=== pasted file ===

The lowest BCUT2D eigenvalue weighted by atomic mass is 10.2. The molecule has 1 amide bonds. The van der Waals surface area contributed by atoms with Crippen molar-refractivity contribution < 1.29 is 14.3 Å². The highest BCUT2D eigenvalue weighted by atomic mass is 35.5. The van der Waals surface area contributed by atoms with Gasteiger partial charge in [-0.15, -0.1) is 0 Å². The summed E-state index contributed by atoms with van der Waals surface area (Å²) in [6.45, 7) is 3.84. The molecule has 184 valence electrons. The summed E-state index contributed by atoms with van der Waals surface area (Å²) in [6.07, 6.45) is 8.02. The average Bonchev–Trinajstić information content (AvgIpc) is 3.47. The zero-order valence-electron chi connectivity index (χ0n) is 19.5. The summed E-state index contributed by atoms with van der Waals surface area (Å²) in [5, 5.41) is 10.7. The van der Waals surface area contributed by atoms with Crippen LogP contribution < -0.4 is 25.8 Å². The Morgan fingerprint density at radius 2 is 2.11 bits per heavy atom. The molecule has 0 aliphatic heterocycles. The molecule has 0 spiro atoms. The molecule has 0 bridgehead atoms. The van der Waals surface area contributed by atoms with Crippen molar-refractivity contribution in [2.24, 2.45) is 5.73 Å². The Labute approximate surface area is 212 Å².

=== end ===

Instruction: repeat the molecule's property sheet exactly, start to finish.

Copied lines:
The lowest BCUT2D eigenvalue weighted by atomic mass is 10.2. The molecule has 1 amide bonds. The van der Waals surface area contributed by atoms with Crippen molar-refractivity contribution < 1.29 is 14.3 Å². The highest BCUT2D eigenvalue weighted by atomic mass is 35.5. The van der Waals surface area contributed by atoms with Gasteiger partial charge in [-0.15, -0.1) is 0 Å². The summed E-state index contributed by atoms with van der Waals surface area (Å²) in [6.45, 7) is 3.84. The molecule has 184 valence electrons. The summed E-state index contributed by atoms with van der Waals surface area (Å²) in [6.07, 6.45) is 8.02. The average Bonchev–Trinajstić information content (AvgIpc) is 3.47. The zero-order valence-electron chi connectivity index (χ0n) is 19.5. The summed E-state index contributed by atoms with van der Waals surface area (Å²) in [5, 5.41) is 10.7. The van der Waals surface area contributed by atoms with Crippen LogP contribution < -0.4 is 25.8 Å². The Morgan fingerprint density at radius 2 is 2.11 bits per heavy atom. The molecule has 0 aliphatic heterocycles. The molecule has 0 spiro atoms. The molecule has 0 bridgehead atoms. The van der Waals surface area contributed by atoms with Crippen molar-refractivity contribution in [2.24, 2.45) is 5.73 Å². The Labute approximate surface area is 212 Å².